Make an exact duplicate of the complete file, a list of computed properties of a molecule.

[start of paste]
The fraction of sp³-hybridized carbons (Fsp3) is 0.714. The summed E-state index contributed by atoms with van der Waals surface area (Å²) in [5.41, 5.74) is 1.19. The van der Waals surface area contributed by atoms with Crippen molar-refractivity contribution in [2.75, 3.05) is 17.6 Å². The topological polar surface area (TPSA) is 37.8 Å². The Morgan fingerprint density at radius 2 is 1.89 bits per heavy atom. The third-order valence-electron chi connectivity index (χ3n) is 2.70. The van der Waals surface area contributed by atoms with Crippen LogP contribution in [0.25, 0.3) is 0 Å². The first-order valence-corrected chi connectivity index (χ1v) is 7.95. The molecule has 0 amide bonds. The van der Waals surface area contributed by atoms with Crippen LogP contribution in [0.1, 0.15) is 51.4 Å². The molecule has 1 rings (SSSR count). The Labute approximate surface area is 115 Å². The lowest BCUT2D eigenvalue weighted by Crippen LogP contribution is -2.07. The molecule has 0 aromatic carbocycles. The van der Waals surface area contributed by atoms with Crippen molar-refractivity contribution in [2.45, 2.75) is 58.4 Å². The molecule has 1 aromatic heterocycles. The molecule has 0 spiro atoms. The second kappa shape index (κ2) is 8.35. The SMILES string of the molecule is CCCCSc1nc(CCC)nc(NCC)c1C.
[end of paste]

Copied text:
The fraction of sp³-hybridized carbons (Fsp3) is 0.714. The summed E-state index contributed by atoms with van der Waals surface area (Å²) in [5.41, 5.74) is 1.19. The van der Waals surface area contributed by atoms with Crippen molar-refractivity contribution in [2.75, 3.05) is 17.6 Å². The topological polar surface area (TPSA) is 37.8 Å². The Morgan fingerprint density at radius 2 is 1.89 bits per heavy atom. The third-order valence-electron chi connectivity index (χ3n) is 2.70. The van der Waals surface area contributed by atoms with Crippen LogP contribution in [0.25, 0.3) is 0 Å². The first-order valence-corrected chi connectivity index (χ1v) is 7.95. The molecule has 0 amide bonds. The van der Waals surface area contributed by atoms with Crippen LogP contribution in [0.1, 0.15) is 51.4 Å². The molecule has 1 rings (SSSR count). The Labute approximate surface area is 115 Å². The lowest BCUT2D eigenvalue weighted by Crippen LogP contribution is -2.07. The molecule has 0 aromatic carbocycles. The van der Waals surface area contributed by atoms with Crippen molar-refractivity contribution in [2.45, 2.75) is 58.4 Å². The molecule has 1 aromatic heterocycles. The molecule has 0 spiro atoms. The second kappa shape index (κ2) is 8.35. The SMILES string of the molecule is CCCCSc1nc(CCC)nc(NCC)c1C.